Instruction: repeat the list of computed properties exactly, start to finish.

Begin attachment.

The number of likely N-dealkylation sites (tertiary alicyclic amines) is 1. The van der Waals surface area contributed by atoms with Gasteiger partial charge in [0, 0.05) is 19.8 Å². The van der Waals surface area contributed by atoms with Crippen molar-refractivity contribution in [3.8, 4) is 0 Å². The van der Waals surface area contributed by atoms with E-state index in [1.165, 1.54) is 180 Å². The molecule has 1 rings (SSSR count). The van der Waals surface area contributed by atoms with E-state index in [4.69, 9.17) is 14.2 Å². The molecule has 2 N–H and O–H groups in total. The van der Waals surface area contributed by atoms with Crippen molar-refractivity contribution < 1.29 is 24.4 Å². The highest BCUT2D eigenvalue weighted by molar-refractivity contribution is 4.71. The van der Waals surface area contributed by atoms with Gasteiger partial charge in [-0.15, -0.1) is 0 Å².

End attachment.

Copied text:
The number of likely N-dealkylation sites (tertiary alicyclic amines) is 1. The van der Waals surface area contributed by atoms with Gasteiger partial charge in [0, 0.05) is 19.8 Å². The van der Waals surface area contributed by atoms with Crippen molar-refractivity contribution in [3.8, 4) is 0 Å². The van der Waals surface area contributed by atoms with E-state index in [1.165, 1.54) is 180 Å². The molecule has 1 rings (SSSR count). The van der Waals surface area contributed by atoms with E-state index in [4.69, 9.17) is 14.2 Å². The molecule has 2 N–H and O–H groups in total. The van der Waals surface area contributed by atoms with Crippen molar-refractivity contribution < 1.29 is 24.4 Å². The highest BCUT2D eigenvalue weighted by molar-refractivity contribution is 4.71. The van der Waals surface area contributed by atoms with Gasteiger partial charge in [-0.15, -0.1) is 0 Å².